Luther died on February 18, 1556, and many theological disputes were left unsettled. Unfortunately, Luther’s writings and his last will and testament, in which his views are quite transparent, virtually did nothing to prevent discord among the Lutheran reformers.
The emperor’s political moves did not help matters for the reformers. Charles V “had no conception whatsoever of what Luther’s call for reform of the central teachings of the church really meant. He knew only that he could not abide such challenges as Luther’s to public authority. If the pope’s authority could be challenged and frustrated, so could that of the emperor” (Arand, 171). Thus, Charles V’s motivation was political, not theological. His concern was solely for his own authority and not for the dignity and preservation of Christ’s Church.
Finally, Charles was able to gather the necessary resources to advance against the Lutherans—the Schmalkaldic League. (The Schmalkaldic League was a defensive alliance the Protestant territories formed to defend themselves against the Papacy. It held the “two swords theory,” which “divided authority and responsibility” between Church and State: “the church held the spiritual sword, overseeing religious and moral life while the state wielded the political sword, restraining the flesh in all of its forms” [Arand, 141]. The Papacy often ventured erroneously into secular and political affairs.)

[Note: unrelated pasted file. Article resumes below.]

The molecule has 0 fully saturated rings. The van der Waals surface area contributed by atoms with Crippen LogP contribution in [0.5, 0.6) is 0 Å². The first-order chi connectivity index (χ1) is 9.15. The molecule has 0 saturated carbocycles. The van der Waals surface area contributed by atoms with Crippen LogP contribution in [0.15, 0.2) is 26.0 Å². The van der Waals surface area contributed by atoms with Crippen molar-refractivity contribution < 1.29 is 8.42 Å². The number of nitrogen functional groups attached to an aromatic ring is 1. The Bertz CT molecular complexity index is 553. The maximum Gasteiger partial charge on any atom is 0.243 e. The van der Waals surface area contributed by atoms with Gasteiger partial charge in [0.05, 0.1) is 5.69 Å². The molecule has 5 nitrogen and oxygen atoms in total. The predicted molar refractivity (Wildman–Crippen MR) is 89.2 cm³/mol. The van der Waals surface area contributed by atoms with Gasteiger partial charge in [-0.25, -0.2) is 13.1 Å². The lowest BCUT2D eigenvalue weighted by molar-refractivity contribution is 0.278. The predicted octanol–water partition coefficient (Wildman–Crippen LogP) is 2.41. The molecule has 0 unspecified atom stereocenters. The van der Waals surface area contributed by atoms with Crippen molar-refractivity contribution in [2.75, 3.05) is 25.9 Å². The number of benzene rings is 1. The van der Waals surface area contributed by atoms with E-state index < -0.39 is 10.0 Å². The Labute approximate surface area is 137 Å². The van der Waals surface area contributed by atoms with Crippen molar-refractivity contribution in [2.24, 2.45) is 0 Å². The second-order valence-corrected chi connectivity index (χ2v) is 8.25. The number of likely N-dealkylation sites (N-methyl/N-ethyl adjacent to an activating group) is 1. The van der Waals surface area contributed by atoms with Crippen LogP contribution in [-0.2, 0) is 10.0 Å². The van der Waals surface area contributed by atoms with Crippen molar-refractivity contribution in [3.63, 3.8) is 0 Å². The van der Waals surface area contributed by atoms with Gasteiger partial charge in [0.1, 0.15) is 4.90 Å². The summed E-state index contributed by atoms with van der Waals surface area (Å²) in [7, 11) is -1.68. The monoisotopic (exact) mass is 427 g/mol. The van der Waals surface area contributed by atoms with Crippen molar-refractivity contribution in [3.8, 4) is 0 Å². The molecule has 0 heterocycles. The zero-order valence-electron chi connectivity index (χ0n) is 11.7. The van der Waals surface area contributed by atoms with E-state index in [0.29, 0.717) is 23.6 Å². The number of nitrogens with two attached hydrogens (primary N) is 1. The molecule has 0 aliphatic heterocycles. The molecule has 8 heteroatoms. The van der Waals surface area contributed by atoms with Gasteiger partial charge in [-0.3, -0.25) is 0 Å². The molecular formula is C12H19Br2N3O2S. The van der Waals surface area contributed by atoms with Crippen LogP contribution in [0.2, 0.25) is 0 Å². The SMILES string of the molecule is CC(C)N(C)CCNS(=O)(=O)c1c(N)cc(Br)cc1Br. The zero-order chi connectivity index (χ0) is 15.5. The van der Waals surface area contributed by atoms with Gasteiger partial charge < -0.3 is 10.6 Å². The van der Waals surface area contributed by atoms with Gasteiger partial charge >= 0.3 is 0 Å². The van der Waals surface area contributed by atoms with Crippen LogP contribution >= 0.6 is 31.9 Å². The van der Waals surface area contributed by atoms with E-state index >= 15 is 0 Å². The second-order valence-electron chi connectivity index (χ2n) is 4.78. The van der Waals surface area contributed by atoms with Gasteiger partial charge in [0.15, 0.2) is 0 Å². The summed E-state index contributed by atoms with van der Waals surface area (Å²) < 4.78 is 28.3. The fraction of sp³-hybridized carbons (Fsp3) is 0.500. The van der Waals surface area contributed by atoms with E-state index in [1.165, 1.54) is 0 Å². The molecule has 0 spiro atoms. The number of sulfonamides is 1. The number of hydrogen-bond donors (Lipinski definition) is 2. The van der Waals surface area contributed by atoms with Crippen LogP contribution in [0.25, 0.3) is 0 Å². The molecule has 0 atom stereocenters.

However, lest one misconstrues the emperor’s true target, he was not warring against Lutheranism as a religion or an ideology. Instead, Charles V “singled out the two leading princes in the Protestant league of Smalcald, Elector John Frederick of Saxony and the Landgrave Philip of Hesse,” both of whom were ipso facto guilty of actual crimes. “Philip was guilty of bigamy,” which the emperor’s legal code of 1532 specifically forbade, and “John Frederick had used illegal force against the clerical foundation at Würzen and the episcopal chapter in Naumburg to extend the influence of the Reformation in those areas adjacent to or within his domains” (Arand, 173). Both Frederick and Philip had violated imperial law, and as such, Charles V had plausible cause to advance against them in such a manner. This was an astute political move on Charles’ part to damage the Lutheran reform. Still, however, Charles V sought other means to censor Lutheranism through his own reform.